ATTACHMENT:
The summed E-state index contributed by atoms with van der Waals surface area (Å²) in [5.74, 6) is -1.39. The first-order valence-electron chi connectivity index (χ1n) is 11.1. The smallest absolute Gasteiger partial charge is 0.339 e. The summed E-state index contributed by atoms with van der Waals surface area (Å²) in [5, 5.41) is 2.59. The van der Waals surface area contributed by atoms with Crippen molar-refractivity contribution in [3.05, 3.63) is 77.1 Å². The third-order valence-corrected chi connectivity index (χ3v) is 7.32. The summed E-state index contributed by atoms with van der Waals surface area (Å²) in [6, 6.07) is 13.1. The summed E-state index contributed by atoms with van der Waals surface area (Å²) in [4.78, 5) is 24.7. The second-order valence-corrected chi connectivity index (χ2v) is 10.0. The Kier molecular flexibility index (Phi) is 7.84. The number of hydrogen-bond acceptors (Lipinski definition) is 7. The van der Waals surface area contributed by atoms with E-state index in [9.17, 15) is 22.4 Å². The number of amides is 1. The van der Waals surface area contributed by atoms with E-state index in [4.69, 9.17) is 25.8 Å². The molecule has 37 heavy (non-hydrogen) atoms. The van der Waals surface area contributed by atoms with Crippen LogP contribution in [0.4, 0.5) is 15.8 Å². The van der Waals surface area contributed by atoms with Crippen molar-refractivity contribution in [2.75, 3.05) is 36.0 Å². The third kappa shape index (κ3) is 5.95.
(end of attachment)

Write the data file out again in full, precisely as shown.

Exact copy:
The summed E-state index contributed by atoms with van der Waals surface area (Å²) in [5.74, 6) is -1.39. The first-order valence-electron chi connectivity index (χ1n) is 11.1. The smallest absolute Gasteiger partial charge is 0.339 e. The summed E-state index contributed by atoms with van der Waals surface area (Å²) in [5, 5.41) is 2.59. The van der Waals surface area contributed by atoms with Crippen molar-refractivity contribution in [3.05, 3.63) is 77.1 Å². The third-order valence-corrected chi connectivity index (χ3v) is 7.32. The summed E-state index contributed by atoms with van der Waals surface area (Å²) in [6, 6.07) is 13.1. The summed E-state index contributed by atoms with van der Waals surface area (Å²) in [4.78, 5) is 24.7. The second-order valence-corrected chi connectivity index (χ2v) is 10.0. The Kier molecular flexibility index (Phi) is 7.84. The number of hydrogen-bond acceptors (Lipinski definition) is 7. The van der Waals surface area contributed by atoms with E-state index in [9.17, 15) is 22.4 Å². The number of amides is 1. The van der Waals surface area contributed by atoms with E-state index in [4.69, 9.17) is 25.8 Å². The molecule has 37 heavy (non-hydrogen) atoms. The van der Waals surface area contributed by atoms with Crippen LogP contribution in [0.4, 0.5) is 15.8 Å². The van der Waals surface area contributed by atoms with Crippen molar-refractivity contribution in [2.75, 3.05) is 36.0 Å². The third kappa shape index (κ3) is 5.95.